- Whatever people may think about technology, one golden nugget of truth stands out for me. We no longer have to keep our thoughts to ourselves. Isolation is one of the problems that used to close teachers off from inspiration and even cripple one's belief in the profession. Having faith in one's own ideas is difficult in a rigid environment, and having vision or passion for the cause is next to impossible when we forget that there is a cause.
Social media, the blogosphere, webinars and conferences now bring teachers together so easily and seamlessly that ideas, support, authentic expression, and newer, bolder forms of creative risk-taking are transforming the classrooms that dare to be transformed.
With this has come a new form of "social proof".
This social proof and grass-roots influence is far removed from the rigid channels of communication we were previously subjected to via traditional publishers, exclusive publications, and research locked up in ivory towers.
- The fact that teachers everywhere now have access to more information and research is refreshing for those with a passion for professional development and action research, whilst it raises concerns about substance, instability, credibility and/or the lack thereof for others. At one end of the spectrum the teaching community at grass roots level has got to be more discerning than ever before, while at the other end of the spectrum, the academic community needs to become more flexible, community-oriented and socially responsible.
What I find personally refreshing is finding academics who unapologetically hang out their ivory towers to dry in public. To quote one academic blogger who has done much to challenge the social face of academia:
"Being credible is at the core of our professional identity as academics, and being credible really means appearing credible. And as Simon-Wren Luis reminds us, in the UK at least, we have to contend with the perception that “writing for non-academics is a bit vulgar”. Was there a risk of undermining my professional standing if I were to associate my name with a creative, exciting mainstream medium? "
- In the light of tradition versus technology, academia versus the speed of social progress, collapsing boundaries between 'us versus them' mentalities, action research, experiments and creative rebellion, this article brings together predictions and trends on the future of education.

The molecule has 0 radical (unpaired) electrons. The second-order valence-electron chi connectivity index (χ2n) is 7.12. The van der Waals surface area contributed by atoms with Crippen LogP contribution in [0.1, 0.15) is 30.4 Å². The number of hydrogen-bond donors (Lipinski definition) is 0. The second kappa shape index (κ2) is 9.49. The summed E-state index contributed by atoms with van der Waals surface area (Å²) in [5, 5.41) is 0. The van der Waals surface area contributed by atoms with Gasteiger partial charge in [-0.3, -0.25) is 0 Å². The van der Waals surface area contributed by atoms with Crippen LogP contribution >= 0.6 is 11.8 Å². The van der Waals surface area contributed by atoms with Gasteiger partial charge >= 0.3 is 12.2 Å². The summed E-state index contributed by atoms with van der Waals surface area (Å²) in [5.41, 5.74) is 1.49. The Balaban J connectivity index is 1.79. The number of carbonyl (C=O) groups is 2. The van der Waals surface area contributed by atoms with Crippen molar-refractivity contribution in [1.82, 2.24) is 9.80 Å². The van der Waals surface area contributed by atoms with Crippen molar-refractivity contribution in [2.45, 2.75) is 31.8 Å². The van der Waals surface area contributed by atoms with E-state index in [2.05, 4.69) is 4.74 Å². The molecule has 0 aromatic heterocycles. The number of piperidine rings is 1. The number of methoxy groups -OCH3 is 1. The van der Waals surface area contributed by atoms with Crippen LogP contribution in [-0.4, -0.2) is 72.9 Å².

- The contributers are a fine combination of leaders in the fields, action researchers, classroom teachers, new- wave innovators, 'traditional innovators', thinkers, bloggers, writers, content developers, and digital learning experts.
- I was inspired to revisit collective visions on digital learning trends after the Digital ELT conference in Dublin.
This collection of trending thoughts is diverse, controversial, rich and passionate.
Enjoy browsing through these educator stories and predictions, and feel free to comment or share thoughts via this interactive & collaborative social news stream.
The educators answer some questions about their work in order to give you insights into their professional interests before sharing their personal perspectives and opinions on the future of education, and English language teaching.
- 1) Featuring Gavin Dudeney
- a) What did you talk about at the ELT Ireland/IATEFL Conference in Dublin and how can it influence where digital learning is going ?
I talked about how the term EdTech has been co-opted by both a discourse of hyperbole amongst educators - hyperbole which belies the reality of a large part of the profession - and by a new set of players who don't have the rich history that teachers working with EdTech have built up over the last few decades. I argued that teachers working with technology need to take back the ownership of EdTech in the name of good classroom practice rather than any economic imperative to score big before the latest EdTech bubble bursts. None of this can influence where digital learning is going unless teachers realise that good technology use on the ground is the one constant around which we should organise. The rest is, to a large extent, disposable.
- b) Can you describe one major highlight from 2014 that makes a difference to you as an educator and/or has wider significance for ELT in general?
Without wishing to sound overly smarmy (!), I was talking to a participant at the Dublin conference - someone who has been each year - and she said that two years ago she hardly ever picked up a piece of technology, one year ago she would occasionally take something like her mobile phone into class with her, and this year she can't imagine being without it in class. She seemed to me to be the perfect example of why focussed, repeat events work so well, and also seemed to reflect a wider change in our profession, with more repeat, specialised events springing up (e.g. the Image Conference) all the time. I think these work very well, though we must guard against these events becoming 'echo chambers' where the same people talk to the same people every year.
- c) What are your professional plans for 2015 and are there any important trends in digital learning that we should watch out for in 2015?
I've just finished a few continuous years of writing teacher development books around the theme of technology and I'm looking forward to a year off from writing books, and more time to catch up with what's going on out there in terms of education, technology and how they work together. If you're looking for an important trend, I think my prediction goes with a greater degree of scepticism towards technology, and a rise in what I call 'principled technology dissidence', a movement of which I am a full paid-up member. I'd like to see an end to shouting on social media, and a return to considered classroom practice and research (action or other).